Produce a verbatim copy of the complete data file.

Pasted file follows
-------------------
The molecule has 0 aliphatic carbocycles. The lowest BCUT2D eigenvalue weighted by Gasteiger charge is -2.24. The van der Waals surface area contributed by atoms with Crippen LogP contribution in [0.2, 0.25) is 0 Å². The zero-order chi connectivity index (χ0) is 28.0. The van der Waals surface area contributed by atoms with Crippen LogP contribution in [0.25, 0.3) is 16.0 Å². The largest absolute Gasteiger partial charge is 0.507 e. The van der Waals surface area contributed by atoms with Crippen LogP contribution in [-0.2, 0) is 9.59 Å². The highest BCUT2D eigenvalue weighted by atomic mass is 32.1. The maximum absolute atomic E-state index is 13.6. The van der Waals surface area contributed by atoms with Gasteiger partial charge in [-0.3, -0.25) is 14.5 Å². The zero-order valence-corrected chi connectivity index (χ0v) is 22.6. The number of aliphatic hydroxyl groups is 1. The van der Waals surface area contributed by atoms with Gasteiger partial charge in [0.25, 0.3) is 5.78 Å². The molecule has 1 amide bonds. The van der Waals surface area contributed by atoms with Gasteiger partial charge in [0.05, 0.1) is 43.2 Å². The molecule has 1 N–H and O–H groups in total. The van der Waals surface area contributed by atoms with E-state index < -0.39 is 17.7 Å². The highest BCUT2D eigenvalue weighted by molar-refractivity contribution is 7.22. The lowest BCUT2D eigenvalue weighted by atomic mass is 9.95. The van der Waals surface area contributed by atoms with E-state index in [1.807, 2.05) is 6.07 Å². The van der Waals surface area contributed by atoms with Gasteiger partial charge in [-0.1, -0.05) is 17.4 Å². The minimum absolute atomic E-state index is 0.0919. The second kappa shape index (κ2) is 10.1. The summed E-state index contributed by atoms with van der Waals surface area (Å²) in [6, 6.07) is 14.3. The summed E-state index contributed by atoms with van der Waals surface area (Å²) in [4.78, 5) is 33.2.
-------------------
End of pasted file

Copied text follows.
The molecule has 0 aliphatic carbocycles. The lowest BCUT2D eigenvalue weighted by Gasteiger charge is -2.24. The van der Waals surface area contributed by atoms with Crippen LogP contribution in [0.2, 0.25) is 0 Å². The zero-order chi connectivity index (χ0) is 28.0. The van der Waals surface area contributed by atoms with Crippen LogP contribution in [0.25, 0.3) is 16.0 Å². The largest absolute Gasteiger partial charge is 0.507 e. The van der Waals surface area contributed by atoms with Crippen LogP contribution in [-0.2, 0) is 9.59 Å². The highest BCUT2D eigenvalue weighted by atomic mass is 32.1. The maximum absolute atomic E-state index is 13.6. The van der Waals surface area contributed by atoms with Gasteiger partial charge in [-0.3, -0.25) is 14.5 Å². The zero-order valence-corrected chi connectivity index (χ0v) is 22.6. The number of aliphatic hydroxyl groups is 1. The van der Waals surface area contributed by atoms with Gasteiger partial charge in [0.25, 0.3) is 5.78 Å². The molecule has 1 amide bonds. The van der Waals surface area contributed by atoms with Gasteiger partial charge in [0.05, 0.1) is 43.2 Å². The molecule has 1 N–H and O–H groups in total. The van der Waals surface area contributed by atoms with E-state index < -0.39 is 17.7 Å². The highest BCUT2D eigenvalue weighted by molar-refractivity contribution is 7.22. The lowest BCUT2D eigenvalue weighted by atomic mass is 9.95. The van der Waals surface area contributed by atoms with E-state index in [1.807, 2.05) is 6.07 Å². The van der Waals surface area contributed by atoms with Gasteiger partial charge in [-0.1, -0.05) is 17.4 Å². The minimum absolute atomic E-state index is 0.0919. The second kappa shape index (κ2) is 10.1. The summed E-state index contributed by atoms with van der Waals surface area (Å²) in [6, 6.07) is 14.3. The summed E-state index contributed by atoms with van der Waals surface area (Å²) in [4.78, 5) is 33.2.